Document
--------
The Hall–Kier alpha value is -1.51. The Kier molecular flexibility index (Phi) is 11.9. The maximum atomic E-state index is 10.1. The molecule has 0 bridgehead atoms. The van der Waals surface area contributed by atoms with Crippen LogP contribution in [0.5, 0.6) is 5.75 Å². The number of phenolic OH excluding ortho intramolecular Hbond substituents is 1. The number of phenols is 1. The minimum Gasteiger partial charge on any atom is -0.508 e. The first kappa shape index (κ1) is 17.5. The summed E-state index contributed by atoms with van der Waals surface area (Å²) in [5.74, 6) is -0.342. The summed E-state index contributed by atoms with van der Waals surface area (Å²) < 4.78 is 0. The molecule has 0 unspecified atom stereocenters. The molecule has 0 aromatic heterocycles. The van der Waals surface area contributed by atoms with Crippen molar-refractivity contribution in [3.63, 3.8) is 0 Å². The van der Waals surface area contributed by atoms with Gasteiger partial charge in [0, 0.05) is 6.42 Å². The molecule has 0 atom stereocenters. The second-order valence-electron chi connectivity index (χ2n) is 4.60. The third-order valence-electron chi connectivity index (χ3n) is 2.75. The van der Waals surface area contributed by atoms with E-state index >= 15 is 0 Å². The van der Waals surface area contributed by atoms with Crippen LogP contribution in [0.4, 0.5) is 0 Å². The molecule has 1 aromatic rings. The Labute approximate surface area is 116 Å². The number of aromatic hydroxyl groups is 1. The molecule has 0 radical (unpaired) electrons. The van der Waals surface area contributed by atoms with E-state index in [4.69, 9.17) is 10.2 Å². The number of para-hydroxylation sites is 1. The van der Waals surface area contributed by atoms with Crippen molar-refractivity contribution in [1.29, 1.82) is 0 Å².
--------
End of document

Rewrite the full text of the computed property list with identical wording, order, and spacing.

The Hall–Kier alpha value is -1.51. The Kier molecular flexibility index (Phi) is 11.9. The maximum atomic E-state index is 10.1. The molecule has 0 bridgehead atoms. The van der Waals surface area contributed by atoms with Crippen LogP contribution in [0.5, 0.6) is 5.75 Å². The number of phenolic OH excluding ortho intramolecular Hbond substituents is 1. The number of phenols is 1. The minimum Gasteiger partial charge on any atom is -0.508 e. The first kappa shape index (κ1) is 17.5. The summed E-state index contributed by atoms with van der Waals surface area (Å²) in [5.74, 6) is -0.342. The summed E-state index contributed by atoms with van der Waals surface area (Å²) < 4.78 is 0. The molecule has 0 unspecified atom stereocenters. The molecule has 0 aromatic heterocycles. The van der Waals surface area contributed by atoms with Crippen molar-refractivity contribution in [3.63, 3.8) is 0 Å². The van der Waals surface area contributed by atoms with Gasteiger partial charge in [0, 0.05) is 6.42 Å². The molecule has 0 atom stereocenters. The second-order valence-electron chi connectivity index (χ2n) is 4.60. The third-order valence-electron chi connectivity index (χ3n) is 2.75. The van der Waals surface area contributed by atoms with E-state index >= 15 is 0 Å². The van der Waals surface area contributed by atoms with Crippen LogP contribution in [0.4, 0.5) is 0 Å². The molecule has 1 aromatic rings. The Labute approximate surface area is 116 Å². The number of aromatic hydroxyl groups is 1. The molecule has 0 radical (unpaired) electrons. The van der Waals surface area contributed by atoms with E-state index in [4.69, 9.17) is 10.2 Å². The number of para-hydroxylation sites is 1. The van der Waals surface area contributed by atoms with Crippen molar-refractivity contribution in [1.29, 1.82) is 0 Å².